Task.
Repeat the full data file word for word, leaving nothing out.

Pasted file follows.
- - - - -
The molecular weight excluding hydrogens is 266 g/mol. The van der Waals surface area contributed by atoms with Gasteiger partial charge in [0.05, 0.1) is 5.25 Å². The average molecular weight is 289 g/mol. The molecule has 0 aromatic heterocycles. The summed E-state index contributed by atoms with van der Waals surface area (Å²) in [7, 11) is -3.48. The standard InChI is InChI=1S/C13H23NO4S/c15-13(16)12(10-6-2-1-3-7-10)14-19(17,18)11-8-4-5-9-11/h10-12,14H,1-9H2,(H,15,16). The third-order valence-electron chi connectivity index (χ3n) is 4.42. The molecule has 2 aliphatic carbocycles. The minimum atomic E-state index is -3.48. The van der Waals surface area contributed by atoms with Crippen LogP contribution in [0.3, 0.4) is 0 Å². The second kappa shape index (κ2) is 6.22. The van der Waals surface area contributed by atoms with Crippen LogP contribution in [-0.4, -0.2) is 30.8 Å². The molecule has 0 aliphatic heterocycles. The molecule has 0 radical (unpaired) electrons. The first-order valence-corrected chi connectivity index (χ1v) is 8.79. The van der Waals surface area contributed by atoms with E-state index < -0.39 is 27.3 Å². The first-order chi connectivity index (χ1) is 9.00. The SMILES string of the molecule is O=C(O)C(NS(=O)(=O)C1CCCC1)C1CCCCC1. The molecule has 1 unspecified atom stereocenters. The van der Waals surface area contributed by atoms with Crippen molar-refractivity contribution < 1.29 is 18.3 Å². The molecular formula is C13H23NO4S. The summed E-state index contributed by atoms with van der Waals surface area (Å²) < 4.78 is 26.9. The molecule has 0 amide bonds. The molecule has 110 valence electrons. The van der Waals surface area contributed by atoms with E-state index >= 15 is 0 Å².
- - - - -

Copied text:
The molecular weight excluding hydrogens is 266 g/mol. The van der Waals surface area contributed by atoms with Gasteiger partial charge in [0.05, 0.1) is 5.25 Å². The average molecular weight is 289 g/mol. The molecule has 0 aromatic heterocycles. The summed E-state index contributed by atoms with van der Waals surface area (Å²) in [7, 11) is -3.48. The standard InChI is InChI=1S/C13H23NO4S/c15-13(16)12(10-6-2-1-3-7-10)14-19(17,18)11-8-4-5-9-11/h10-12,14H,1-9H2,(H,15,16). The third-order valence-electron chi connectivity index (χ3n) is 4.42. The molecule has 2 aliphatic carbocycles. The minimum atomic E-state index is -3.48. The van der Waals surface area contributed by atoms with Crippen LogP contribution in [0.3, 0.4) is 0 Å². The second kappa shape index (κ2) is 6.22. The van der Waals surface area contributed by atoms with Crippen LogP contribution in [-0.4, -0.2) is 30.8 Å². The molecule has 0 aliphatic heterocycles. The molecule has 0 radical (unpaired) electrons. The first-order valence-corrected chi connectivity index (χ1v) is 8.79. The van der Waals surface area contributed by atoms with E-state index < -0.39 is 27.3 Å². The first-order chi connectivity index (χ1) is 9.00. The SMILES string of the molecule is O=C(O)C(NS(=O)(=O)C1CCCC1)C1CCCCC1. The molecule has 1 unspecified atom stereocenters. The van der Waals surface area contributed by atoms with Crippen molar-refractivity contribution < 1.29 is 18.3 Å². The molecular formula is C13H23NO4S. The summed E-state index contributed by atoms with van der Waals surface area (Å²) < 4.78 is 26.9. The molecule has 0 amide bonds. The molecule has 110 valence electrons. The van der Waals surface area contributed by atoms with E-state index >= 15 is 0 Å².